The rifle that may have been used in the shootings of New York State Troopers Joseph Longobardo and Donald Baker Jr. was found by law enforcement officials. The Buffalo News published a detailed article on the discovery, which is shown below.
By T.J. PIGNATARO
News Staff Reporter
The rifle that is believed to have been used by Ralph "Bucky" Phillips to shoot Troopers Joseph A. Longobardo and Donald H. Baker Jr. on Aug. 31 was recovered in Chautauqua County on Sunday, according to State Police.
The .308-caliber rifle was found by troopers continuing to search for evidence in the case against Phillips, 44, the Stockton native who eluded authorities for more than five months before his capture Friday just over the state line in Akeley, Pa. State Police made the announcement of the rifle’s recovery Tuesday but refused to disclose where it was found.
"It was in an area known to be frequented by Ralph Phillips," Trooper Rebecca Gibbons said.
Longobardo, 32, and Baker, 38, were shot near the property of Phillips’ former girlfriend in the Town of Pomfret. Police said the bullet that struck Longobardo in the upper left thigh, severing a major artery, is consistent with ammunition from a .308-caliber rifle.
Longobardo suffered severe blood loss. He was hospitalized in Erie County Medical Center, Buffalo, for three days before he died. Longobardo was buried Monday in Saratoga National Cemetery.
Baker, who was shot in the back, remained in critical condition Tuesday in Hamot Medical Center, Erie, Pa.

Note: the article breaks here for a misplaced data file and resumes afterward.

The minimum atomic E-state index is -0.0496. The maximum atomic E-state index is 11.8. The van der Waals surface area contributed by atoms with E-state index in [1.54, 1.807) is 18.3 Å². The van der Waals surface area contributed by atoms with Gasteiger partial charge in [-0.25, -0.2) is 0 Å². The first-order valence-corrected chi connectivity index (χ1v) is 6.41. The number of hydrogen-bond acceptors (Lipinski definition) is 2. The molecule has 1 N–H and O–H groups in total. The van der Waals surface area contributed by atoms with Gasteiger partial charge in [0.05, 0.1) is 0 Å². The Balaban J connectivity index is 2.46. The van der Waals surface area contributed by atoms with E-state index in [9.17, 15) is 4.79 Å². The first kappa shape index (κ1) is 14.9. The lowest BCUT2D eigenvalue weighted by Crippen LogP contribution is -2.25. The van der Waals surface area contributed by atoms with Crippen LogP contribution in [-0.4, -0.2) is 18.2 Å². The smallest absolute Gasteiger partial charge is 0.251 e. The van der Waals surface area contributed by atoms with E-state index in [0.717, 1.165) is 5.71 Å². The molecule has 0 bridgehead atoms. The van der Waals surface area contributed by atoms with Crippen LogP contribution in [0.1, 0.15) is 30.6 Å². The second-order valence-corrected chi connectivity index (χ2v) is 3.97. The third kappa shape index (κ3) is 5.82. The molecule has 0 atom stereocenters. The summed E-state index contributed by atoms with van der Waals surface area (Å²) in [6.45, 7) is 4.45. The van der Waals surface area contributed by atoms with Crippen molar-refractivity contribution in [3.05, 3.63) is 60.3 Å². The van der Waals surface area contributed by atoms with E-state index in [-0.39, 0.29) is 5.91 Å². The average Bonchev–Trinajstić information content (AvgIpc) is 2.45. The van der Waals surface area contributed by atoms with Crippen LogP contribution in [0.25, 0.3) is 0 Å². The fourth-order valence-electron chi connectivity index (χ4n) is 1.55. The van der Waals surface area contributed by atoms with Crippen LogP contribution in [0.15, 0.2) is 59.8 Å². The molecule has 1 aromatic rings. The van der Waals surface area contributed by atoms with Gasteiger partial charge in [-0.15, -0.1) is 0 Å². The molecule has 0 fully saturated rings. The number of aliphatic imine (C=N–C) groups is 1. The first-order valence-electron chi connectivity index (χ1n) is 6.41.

Both the rifle and bullet were sent to the State Forensic Lab in Albany to determine if it was used to shoot Longobardo and Baker. The weapon also will be examined for fingerprints, Gibbons said.
Phillips remains in custody in Chemung County Jail, where he will remain until his trial on attempted murder charges in connection with the June 10 shooting of Trooper Sean Brown.
Chautauqua County District Attorney David Foley expects it to be several months before a case against Phillips in the double shooting is presented to a grand jury. Phillips remains the prime suspect in the shootings of Longobardo and Baker.
His incarceration provides prosecutors in Chautauqua County the luxury of taking additional time to construct their case against him. Typically, criminal proceedings are required to begin immediately after charges are filed to satisfy "speedy trial" provisions.
Federal authorities are also expected to decide over the next several days whether Phillips will also face federal weapons and other charges.
In the meantime, State Police continued combing areas of Chautauqua County on Tuesday for evidence related to the Phillips investigation. Troopers in Pennsylvania said they are also hunting for weapons or evidence Phillips may have left behind there in the hours leading up to his capture. As of late Tuesday, nothing had been found, according to a trooper at the Warren, Pa., barracks.
Gibbons said the rifle found Sunday was one of six rifles stolen late last month during the burglary of Tom’s Gun Shop in Ellington. In all, 41 guns were taken from the shop sometime overnight Aug. 26.
Thirty-five of those weapons were recovered by Pennsylvania State Police a few days later in the Ludlow, Pa., trailer of Todd A. Nelson. Nelson, 30, called police to report a pistol of his had been stolen. When troopers came to investigate, they uncovered the cache of stolen weapons, police said.
Nelson was indicted Tuesday by a federal grand jury in Erie, Pa., on federal firearms charges. The two-count indictment alleges that Nelson provided Phillips with a 9 mm handgun. He is also charged with possessing the 35 stolen firearms. If convicted, Nelson faces up to 20 years in prison and a $500,000 fine.
Nelson was initially arrested Sept. 5 by Pennsylvania State Police and charged with hindering prosecution of Phillips for allegedly allowing Phillips to hide in his trailer for 11 days.
News Staff Reporter Dan Herbeck and the Associated Press contributed to this report.